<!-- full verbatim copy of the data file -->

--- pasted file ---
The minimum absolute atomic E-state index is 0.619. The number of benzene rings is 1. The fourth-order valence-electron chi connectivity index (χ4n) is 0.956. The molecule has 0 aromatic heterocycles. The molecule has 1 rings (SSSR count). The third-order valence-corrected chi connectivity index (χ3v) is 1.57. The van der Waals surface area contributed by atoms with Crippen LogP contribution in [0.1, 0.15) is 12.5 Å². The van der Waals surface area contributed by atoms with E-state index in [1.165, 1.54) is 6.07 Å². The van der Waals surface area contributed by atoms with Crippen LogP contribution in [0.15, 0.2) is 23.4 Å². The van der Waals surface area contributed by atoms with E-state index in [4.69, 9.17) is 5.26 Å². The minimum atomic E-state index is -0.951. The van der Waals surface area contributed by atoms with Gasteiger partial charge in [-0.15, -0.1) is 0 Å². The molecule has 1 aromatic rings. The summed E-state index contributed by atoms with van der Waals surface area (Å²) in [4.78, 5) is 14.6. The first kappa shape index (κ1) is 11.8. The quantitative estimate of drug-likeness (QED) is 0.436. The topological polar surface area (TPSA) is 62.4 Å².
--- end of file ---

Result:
The minimum absolute atomic E-state index is 0.619. The number of benzene rings is 1. The fourth-order valence-electron chi connectivity index (χ4n) is 0.956. The molecule has 0 aromatic heterocycles. The molecule has 1 rings (SSSR count). The third-order valence-corrected chi connectivity index (χ3v) is 1.57. The van der Waals surface area contributed by atoms with Crippen LogP contribution in [0.1, 0.15) is 12.5 Å². The van der Waals surface area contributed by atoms with E-state index in [1.165, 1.54) is 6.07 Å². The van der Waals surface area contributed by atoms with Crippen LogP contribution in [0.15, 0.2) is 23.4 Å². The van der Waals surface area contributed by atoms with E-state index in [4.69, 9.17) is 5.26 Å². The minimum atomic E-state index is -0.951. The van der Waals surface area contributed by atoms with Gasteiger partial charge in [-0.15, -0.1) is 0 Å². The molecule has 1 aromatic rings. The summed E-state index contributed by atoms with van der Waals surface area (Å²) in [4.78, 5) is 14.6. The first kappa shape index (κ1) is 11.8. The quantitative estimate of drug-likeness (QED) is 0.436. The topological polar surface area (TPSA) is 62.4 Å².